International sculpture exhibit starts new year
By Tara Nelson
Peace, love and pears are just a few of the themes present in this year’s International Sculpture Exhibit at Peace Arch Park.
The ninth annual exhibition, organized by the U.S./Canadian Peace Arch Association (USCPAA) runs now until October 1, featuring 13 installations from local and international sculptors from as far away as the Czech Republic and as local as Point Roberts.
In the sculpture, “A Pair of Pears,” artist Moriyuki Kono uses two shapely bronze pears nesting side by side. Kono, who moved to Canada from Japan in 1994 said his endless goal is seeking new themes that link to peace.
“Everyone and everything in this
whole space are made of peace and love,” he said
in an artist’s
statement on his web site. “Sometimes we just
have to stop moving and find them again.”
Kono was not available in person for comment. His sculpture is priced at $7,000.
See more of Kono’s
work at www.mkono.net/index.htm.
Portland, Oregon artist William Rutherford, through his “Legend” sculpture, wanted to express a timeline of Northwest history.
Rutherford accomplishes this using carved cedar beam, plexiglass, plywood and acrylic paint. Although, the piece resembles a totem pole, Rutherford rejected the notion of borrowing symbols from native cultures, a practice that he said he finds offensive.
“What I’ve done really doesn’t relate to any given culture,” he said. “I just made up the images to go with the piece to show the history of this place.”
faces of characters representing a turtle,
bird and a window called “White face watches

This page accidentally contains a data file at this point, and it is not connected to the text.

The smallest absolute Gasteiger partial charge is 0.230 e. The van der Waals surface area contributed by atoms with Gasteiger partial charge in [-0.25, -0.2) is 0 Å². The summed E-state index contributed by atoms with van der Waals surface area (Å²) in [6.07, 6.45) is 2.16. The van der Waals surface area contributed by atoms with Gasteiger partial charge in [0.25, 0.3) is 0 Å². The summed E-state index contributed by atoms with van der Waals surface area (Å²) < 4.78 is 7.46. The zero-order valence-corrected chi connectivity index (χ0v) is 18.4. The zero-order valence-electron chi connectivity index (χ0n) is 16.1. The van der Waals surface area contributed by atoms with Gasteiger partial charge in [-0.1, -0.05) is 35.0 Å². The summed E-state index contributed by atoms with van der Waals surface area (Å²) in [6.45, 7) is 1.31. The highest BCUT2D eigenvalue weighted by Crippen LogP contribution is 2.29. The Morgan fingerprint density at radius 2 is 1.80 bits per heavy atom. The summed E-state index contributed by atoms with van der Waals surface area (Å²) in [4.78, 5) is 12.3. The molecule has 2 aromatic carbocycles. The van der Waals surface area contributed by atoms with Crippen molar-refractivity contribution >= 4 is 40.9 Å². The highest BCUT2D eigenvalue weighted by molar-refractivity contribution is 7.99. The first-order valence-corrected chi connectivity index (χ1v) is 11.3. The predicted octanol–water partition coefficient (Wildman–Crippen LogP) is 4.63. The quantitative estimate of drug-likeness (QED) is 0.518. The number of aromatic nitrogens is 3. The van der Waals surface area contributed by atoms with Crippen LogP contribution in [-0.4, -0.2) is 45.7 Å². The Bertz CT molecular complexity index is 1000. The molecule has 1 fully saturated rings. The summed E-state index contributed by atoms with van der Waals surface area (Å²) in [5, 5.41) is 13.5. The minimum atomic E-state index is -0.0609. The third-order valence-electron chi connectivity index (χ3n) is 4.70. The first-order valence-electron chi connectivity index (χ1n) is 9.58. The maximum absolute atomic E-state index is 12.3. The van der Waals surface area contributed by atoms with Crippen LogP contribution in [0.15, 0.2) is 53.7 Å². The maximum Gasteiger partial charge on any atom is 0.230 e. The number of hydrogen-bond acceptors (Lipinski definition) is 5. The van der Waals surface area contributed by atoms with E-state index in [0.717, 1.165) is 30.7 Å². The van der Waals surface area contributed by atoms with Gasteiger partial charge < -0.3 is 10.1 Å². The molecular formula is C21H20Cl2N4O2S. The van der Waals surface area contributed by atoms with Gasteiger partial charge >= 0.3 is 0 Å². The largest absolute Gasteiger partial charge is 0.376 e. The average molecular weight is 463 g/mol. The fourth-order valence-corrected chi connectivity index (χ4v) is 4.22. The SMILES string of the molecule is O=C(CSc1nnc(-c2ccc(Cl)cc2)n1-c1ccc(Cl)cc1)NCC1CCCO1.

us through the European window,” on both
the front and the back of the sculpture are reflective
in terms of time, Rutherford said, adding he
wanted the faces to be recognizable.
“Some of it is looking back, and some of it is looking forward,” he said. “They say, ‘Be watchful and remember.’”Rutherford’s piece sells for $3,500.
Mt. Vernon artist Pam Hom’s steel sculpture “Struggle I” is a part of a series of five sculptures that represents a progression from struggle toward freedom.
“My goal in building them was to represent the evolution of struggle with the goal being to transcend into something harmonic and peaceful,” she said.
Hom said “Struggle I” is the most rigid as are the beginning stages of a struggle, and each stage becomes less rigid, representing the positive opportunities of conflict. The final piece is a fountain that symbolizes transcendence.
“Struggle I” sells for $15,000.
Christina Alexander, who founded the exhibit in 1995, said a 9-member committee made their selections based on criteria for quality, durability, park appropriateness, safety and aesthetic appeal.
Alexander said the USCPAA is also looking for volunteers for its planned “Saturdays in the Park” program, which will provide free interpretive tours for park visitors.
“That way one could go for a guided tour of the park history, the park’s horticulture, and the park’s sculptures,” she said. “We want to try to incorporate all the wonderful elements of the park and interpret it for its visitors and we’re looking for volunteers to make that a reality.”
submissions that were not accepted
to the exhibition will be considered
for display at the USCPAA’s “Best
of the Rest” in downtown
Blaine. For more information,
For more information about volunteering for the guided tours, call 332-7165.